Ten kilometres outside of Kampala’s city centre is the National Tree Seed Centre. It’s a plot of land set just off Jinja Road, its location is somewhat out-of-place along the busy main artery towards Jinja and Kenya. The variety of seeds found here are many, but my interest is in one seed in particular – Cordia millenii.
C.millenii or as I have come to discover its many local names Ngoma ngoma; mukebu; mukumani or drum tree is not an easy seed to get hold of. Joseph Ochwo the seed procurement specialist explained to me seeds which are collected from around Uganda’s forest reserves are driven by the demand of sales rather than a conservation effort, even though the centre is funded by the National Forest Authority (NFA).
I have witnessed with my own eyes the level of deforestation of C.millenii in just two compartments of the Budongo Forest Reserve and even without running any statistical analysis I know what my result are likely to show. The tree is endangered and it is protected but it is being illegally pilfered at an alarming rate to fuel the timber trade, specifically for boat building and furniture making.
Mr Ochwo said that C.millenii seeds are becoming scarcer because the mother trees remaining in the forests are few.
“We don’t have security over tree resources. We are not responsible to protect them. Sometimes we don’t even manage to get the seeds necessary for the centre.
“From what we know C.millenii is grown from seeds. We have not tried any other method such as cutting roots. This method involves applying hormones to a root less than a foot or half a foot, it is then able to start sprouting. But this is an expensive technique and it is not convenient. Usually this method is used for research purpose, so we prefer to use seeds.”
The centre recommends that anyone buying C.millenii seeds carry out a pre-treatment. The seeds should be soaked in cold water for 24 hours before planting.
He continued: “The seed has a dormancy so in order to soften it you have to put it into water. There are nutrients that come out from leaving it in water. The coating of the seed becomes soft and it is able to be peeled off. By continual soaking, the embryo would have expanded and we can then get hold of the seeds found inside the pockets of the shell. One complete a large seed can produce two to three seedlings. It is what we call a poly-embryo seed.”
The trees produce seeds once a year. They are meant to flower and fruit between February and May. However I did not see any evidence of this in Budongo during my study. By June and July the seeds are meant to have matured for collection.
“It is possible that fruiting may be delayed for different forest environments,” he told me. “There is also an insect called Weevil which attacks the seeds before they have a chance to mature, so that is also another issue. We collect seeds from areas in Uganda based on available means.
“Our C.millenii seeds come from Kalangala Central Forest Reserve, an area on Lake Victoria and also from Kitoma Forest Reserve in Kasyoha, Bushenyi in the south-west part of the country.”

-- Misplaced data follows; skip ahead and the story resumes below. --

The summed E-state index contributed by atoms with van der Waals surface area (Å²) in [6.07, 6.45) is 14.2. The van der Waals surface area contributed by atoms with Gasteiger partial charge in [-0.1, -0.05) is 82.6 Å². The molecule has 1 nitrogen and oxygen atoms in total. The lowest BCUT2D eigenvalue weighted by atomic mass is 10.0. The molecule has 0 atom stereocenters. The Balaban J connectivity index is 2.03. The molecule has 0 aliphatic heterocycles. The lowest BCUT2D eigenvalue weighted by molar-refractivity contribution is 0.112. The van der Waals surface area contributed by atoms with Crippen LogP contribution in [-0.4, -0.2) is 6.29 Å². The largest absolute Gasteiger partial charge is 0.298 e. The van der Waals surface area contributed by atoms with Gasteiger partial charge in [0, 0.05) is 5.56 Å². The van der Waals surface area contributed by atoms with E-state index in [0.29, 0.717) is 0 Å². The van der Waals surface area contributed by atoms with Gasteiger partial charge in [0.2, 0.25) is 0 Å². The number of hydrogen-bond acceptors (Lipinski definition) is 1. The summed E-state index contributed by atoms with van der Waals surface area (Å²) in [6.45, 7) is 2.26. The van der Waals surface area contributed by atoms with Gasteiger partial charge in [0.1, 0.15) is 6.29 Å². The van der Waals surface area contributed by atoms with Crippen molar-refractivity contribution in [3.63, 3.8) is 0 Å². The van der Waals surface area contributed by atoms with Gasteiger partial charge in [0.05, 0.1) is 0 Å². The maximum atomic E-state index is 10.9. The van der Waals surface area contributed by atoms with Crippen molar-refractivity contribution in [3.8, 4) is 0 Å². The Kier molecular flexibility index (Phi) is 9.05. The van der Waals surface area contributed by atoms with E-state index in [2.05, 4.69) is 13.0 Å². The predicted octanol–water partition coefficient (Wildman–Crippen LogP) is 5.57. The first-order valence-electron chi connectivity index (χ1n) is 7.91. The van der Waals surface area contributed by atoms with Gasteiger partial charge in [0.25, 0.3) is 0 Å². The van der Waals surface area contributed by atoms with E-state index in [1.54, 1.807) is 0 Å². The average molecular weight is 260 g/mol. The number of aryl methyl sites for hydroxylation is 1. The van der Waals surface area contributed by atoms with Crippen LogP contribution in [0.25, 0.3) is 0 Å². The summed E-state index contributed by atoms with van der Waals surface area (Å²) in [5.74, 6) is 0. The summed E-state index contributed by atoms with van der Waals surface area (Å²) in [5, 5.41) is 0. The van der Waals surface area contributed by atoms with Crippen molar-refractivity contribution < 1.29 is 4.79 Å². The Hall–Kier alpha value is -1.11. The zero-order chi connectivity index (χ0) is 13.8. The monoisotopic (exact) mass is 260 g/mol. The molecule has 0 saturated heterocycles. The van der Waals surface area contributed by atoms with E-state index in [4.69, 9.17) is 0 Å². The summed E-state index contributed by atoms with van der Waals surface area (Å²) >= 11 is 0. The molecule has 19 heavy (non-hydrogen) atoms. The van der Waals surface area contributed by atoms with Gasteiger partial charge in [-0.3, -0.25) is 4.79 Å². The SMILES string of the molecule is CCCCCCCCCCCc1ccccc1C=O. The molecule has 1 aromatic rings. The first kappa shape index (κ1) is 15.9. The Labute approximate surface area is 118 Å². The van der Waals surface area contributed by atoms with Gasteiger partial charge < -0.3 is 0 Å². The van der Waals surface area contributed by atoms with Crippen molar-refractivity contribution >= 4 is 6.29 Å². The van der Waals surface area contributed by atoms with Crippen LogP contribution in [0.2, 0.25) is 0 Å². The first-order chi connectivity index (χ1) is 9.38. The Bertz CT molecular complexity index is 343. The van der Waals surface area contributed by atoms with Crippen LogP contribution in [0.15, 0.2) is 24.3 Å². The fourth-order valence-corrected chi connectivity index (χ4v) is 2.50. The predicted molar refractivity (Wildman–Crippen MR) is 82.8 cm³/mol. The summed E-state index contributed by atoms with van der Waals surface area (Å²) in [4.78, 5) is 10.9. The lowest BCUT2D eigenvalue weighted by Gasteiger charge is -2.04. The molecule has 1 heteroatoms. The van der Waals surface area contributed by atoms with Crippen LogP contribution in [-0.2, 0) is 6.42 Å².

The centre sells seeds, exactly what it says. It only raises seedlings when it needs to test a batch of seeds for quality. The tests which are run include viability; purity; germination; weight and disease, all following the protocol of the International Seeding Testing Association (ISTA). After all the laboratory tests are complete the experts here can tell a farmer how many seeds he needs to buy for a species of tree in order to grow a specific amount of seedlings.
“We don’t raise seedlings for commercial purpose. People have a negative attitude towards indigenous species because they are slow-growing. Some NGO’s who get funding are emphasising the importance of growing more indigenous species; and only when this happens do we order more in.
“If a species is not attracting orders or is not needed for a project then we don’t collect them. Some seeds have a storage life. C.millenii is an inter-mediate species and the seeds cannot be stored for more than 12 months. After that time they lose the ability to germinate.”
He told me the best way to germinate a seed is to plant it in sand not soil.
“Sand has some characteristics which is suitable for germinating tests. It does not retain water for long. The seed survives in only the water required and the excess is drained out. When a seed sits in water for a long time it can rot. Sand also carries limited bacteria and will not attract insects which are prone to attack the seeds during germination. After germination you can then put it into a medium that has the relevant nutrients so that the seed can grow further.”
C.millenii takes 21 days to germinate at its earliest stage, but it can be monitored for up to 47-52 days later. The soil which it thrives best in is ferrous clayloam. Maturity depends on a number of factors, but it is possible that if conditions are good, slow maturing trees can grow very large much earlier than anticipated.
“I was in Tanzania and I saw a very large muvule (Milcia excelsa) which should take between 50-100 years to fully mature grown and it was only 12 years old.
“I think that if C.millenii is planted and left in the wild it can grow. It needs climbers and animals and nature will take its course. But under management I am not sure, because the removal of certain climbers and other plants may affect its growth.”
When it is collected 50kg of C.millenii seeds are kept in storage. But unless it becomes a national strategy to sell more C.millenii for the various industries that are driving its extinction, the tree seed centre says it is not going to increase its stock.